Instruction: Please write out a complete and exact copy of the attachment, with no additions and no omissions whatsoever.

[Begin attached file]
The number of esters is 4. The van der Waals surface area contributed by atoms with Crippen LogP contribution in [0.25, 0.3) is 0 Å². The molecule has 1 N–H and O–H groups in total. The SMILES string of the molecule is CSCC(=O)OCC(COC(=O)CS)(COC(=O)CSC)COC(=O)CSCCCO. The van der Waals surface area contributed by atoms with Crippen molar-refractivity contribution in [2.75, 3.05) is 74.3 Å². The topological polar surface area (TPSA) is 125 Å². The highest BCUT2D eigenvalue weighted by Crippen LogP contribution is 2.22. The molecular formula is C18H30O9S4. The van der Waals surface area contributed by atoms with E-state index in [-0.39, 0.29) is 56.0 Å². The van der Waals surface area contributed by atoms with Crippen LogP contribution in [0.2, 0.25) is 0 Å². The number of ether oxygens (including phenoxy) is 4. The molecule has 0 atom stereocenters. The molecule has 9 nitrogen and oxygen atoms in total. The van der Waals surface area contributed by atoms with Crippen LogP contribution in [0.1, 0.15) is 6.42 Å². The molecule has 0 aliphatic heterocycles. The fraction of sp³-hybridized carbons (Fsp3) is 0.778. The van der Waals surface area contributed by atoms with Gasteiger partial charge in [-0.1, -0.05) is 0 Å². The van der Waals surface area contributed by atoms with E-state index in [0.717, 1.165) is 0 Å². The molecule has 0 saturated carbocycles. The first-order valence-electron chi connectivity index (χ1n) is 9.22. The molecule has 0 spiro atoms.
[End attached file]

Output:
The number of esters is 4. The van der Waals surface area contributed by atoms with Crippen LogP contribution in [0.25, 0.3) is 0 Å². The molecule has 1 N–H and O–H groups in total. The SMILES string of the molecule is CSCC(=O)OCC(COC(=O)CS)(COC(=O)CSC)COC(=O)CSCCCO. The van der Waals surface area contributed by atoms with Crippen molar-refractivity contribution in [2.75, 3.05) is 74.3 Å². The topological polar surface area (TPSA) is 125 Å². The highest BCUT2D eigenvalue weighted by Crippen LogP contribution is 2.22. The molecular formula is C18H30O9S4. The van der Waals surface area contributed by atoms with E-state index in [-0.39, 0.29) is 56.0 Å². The van der Waals surface area contributed by atoms with Crippen LogP contribution in [0.2, 0.25) is 0 Å². The number of ether oxygens (including phenoxy) is 4. The molecule has 0 atom stereocenters. The molecule has 9 nitrogen and oxygen atoms in total. The van der Waals surface area contributed by atoms with Crippen LogP contribution in [0.1, 0.15) is 6.42 Å². The molecule has 0 aliphatic heterocycles. The fraction of sp³-hybridized carbons (Fsp3) is 0.778. The van der Waals surface area contributed by atoms with Gasteiger partial charge in [-0.1, -0.05) is 0 Å². The van der Waals surface area contributed by atoms with E-state index in [0.717, 1.165) is 0 Å². The molecule has 0 saturated carbocycles. The first-order valence-electron chi connectivity index (χ1n) is 9.22. The molecule has 0 spiro atoms.